Monthly Archives: November 2013

Our baptisms

Our family was received into the Orthodox Church on November 23 and my little sister was there to snap 1200 photos which she then narrowed down to around 750 and I narrowed down further to around a hundred. I won’t post a hundred photos here. I will share some of my favorite moments though.

Henry was so excited about the water. He kept jumping up and down:

These two were so happy! It was great to see a smiling face whenever I looked over.





Stephen and Sarah go waaay back. Their grandmas were sorority sisters at USC. When we started looking into mainline churches four years ago, Sarah was one of the first people that suggested Orthodoxy. We are super excited to have them as Godparents to our boys.

That’s my Godmother Heather with her hand on my back during a procession. I love her! She’s been such a great friend this whole last year of turmoil.

We “accidentally” met Fr. Moses and Matushka Ruth through mutual friends three years ago when his flight back to seminary was delayed. After all that we’ve been through with him it was just so amazing to watch him baptize our daughter.





She was so happy and ready to be baptized!


I just love this picture of her during the procession holding Matushka’s hand too:

The candles are one of my favorite things in Orthodox churches.



Once baptized, Stephen was able to go into the altar area. He came back out with the acolytes for a reading and the boys wanted to stand very officially with him to mimic them and the priests.







Of course communion was probably one of the most important parts of the service.


It really happened this time! Everything came together and we had a wonderful
community of loved ones surrounding us followed by a great party time afterwards.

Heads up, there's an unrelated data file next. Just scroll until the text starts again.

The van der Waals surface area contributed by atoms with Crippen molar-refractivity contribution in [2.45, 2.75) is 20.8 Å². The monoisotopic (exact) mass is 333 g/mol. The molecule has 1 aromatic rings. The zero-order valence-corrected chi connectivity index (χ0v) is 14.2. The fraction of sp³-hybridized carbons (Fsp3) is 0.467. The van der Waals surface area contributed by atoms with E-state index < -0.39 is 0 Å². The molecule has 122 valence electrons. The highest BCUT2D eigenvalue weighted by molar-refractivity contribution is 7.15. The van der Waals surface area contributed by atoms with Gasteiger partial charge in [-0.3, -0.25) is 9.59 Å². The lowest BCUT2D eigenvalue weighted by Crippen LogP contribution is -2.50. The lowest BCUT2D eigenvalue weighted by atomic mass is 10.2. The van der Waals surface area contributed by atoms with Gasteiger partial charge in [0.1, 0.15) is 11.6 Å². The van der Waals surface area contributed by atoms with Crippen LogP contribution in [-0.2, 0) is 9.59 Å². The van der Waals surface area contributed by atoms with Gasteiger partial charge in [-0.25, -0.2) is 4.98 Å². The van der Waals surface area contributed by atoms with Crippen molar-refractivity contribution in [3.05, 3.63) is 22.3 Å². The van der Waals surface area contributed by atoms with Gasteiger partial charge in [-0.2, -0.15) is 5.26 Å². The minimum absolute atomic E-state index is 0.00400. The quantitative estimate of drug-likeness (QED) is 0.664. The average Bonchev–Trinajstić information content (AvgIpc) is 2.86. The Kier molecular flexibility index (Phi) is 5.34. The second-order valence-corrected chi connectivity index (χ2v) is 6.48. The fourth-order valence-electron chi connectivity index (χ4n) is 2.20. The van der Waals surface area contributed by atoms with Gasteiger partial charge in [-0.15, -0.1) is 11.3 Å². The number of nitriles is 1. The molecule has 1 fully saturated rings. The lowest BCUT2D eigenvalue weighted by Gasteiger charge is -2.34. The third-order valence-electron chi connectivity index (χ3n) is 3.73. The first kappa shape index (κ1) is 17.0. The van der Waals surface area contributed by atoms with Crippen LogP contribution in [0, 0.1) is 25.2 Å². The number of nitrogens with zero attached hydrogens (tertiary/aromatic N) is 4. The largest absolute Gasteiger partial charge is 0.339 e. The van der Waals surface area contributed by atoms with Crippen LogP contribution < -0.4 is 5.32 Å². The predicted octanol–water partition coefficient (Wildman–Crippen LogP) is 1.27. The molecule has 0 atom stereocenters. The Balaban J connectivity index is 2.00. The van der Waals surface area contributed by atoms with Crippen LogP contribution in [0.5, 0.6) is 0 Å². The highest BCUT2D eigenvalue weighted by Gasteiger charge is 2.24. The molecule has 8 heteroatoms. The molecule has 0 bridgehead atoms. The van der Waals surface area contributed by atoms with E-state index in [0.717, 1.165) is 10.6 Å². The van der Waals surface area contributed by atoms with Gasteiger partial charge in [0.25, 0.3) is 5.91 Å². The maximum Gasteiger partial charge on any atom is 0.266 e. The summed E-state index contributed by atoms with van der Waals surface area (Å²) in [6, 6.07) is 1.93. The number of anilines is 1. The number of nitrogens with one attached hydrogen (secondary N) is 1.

This was Henry the next morning at Liturgy with his after party hangover:


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Our parish just put on a little Advent workshop about the history of Christmas and the Church. I had a short opportunity to share some of the things we do around here to keep the focus on the real meaning of the season. I loved some of the things other moms shared as well that we might incorporate this and in following years.

Three years ago we started looking into the Orthodox Church at about this time of year. We had been attending a really popular church that came out of the college ministry of a Calvary Chapel. We loved many things about this church, but we were wanting a connection to history and the church of the New Testament. As new parents we were also trying to figure out traditions for the holidays that we wanted to incorporate in our own family.

I discovered this blog post when my research into both the Orthodox Church and Christmas traditions collided. We have been doing this wreath the last two Christmases, however the number of Sundays doesn’t always work out quite right so we either do the first candle the first day of the Nativity Fast (Nov. 15) or the last candle on Christmas Day. I have also had a hard time finding the right colored candles that matched so this year I just did beeswax tapers instead.



I also like to have our LittlePeople Nativity scene out so the kids can feel like there is something hands on that they can interact with. We have some funny stories that have come along with this set.


I bought my wooden Advent calendar a few years ago and was doing the chocolate in each door. This year I decided to do something a little different. Since technically the Christmas season goes until the Twelve Days of Christmas which occur traditionally after Christmas Day, not before, I decided that it almost works out to fill up our Advent calendar twice during Nativity (50 days). Drawing on the idea of the Pascha Passports, I made some PDFs with mini icons of the saints of the day for each of my doors. We’ve been opening them each day, reading the life of the saints and pasting their icons on golden Nativity stars that we are hanging from the ceiling. There are also still jellybeans behind each door like we’re used to. 😉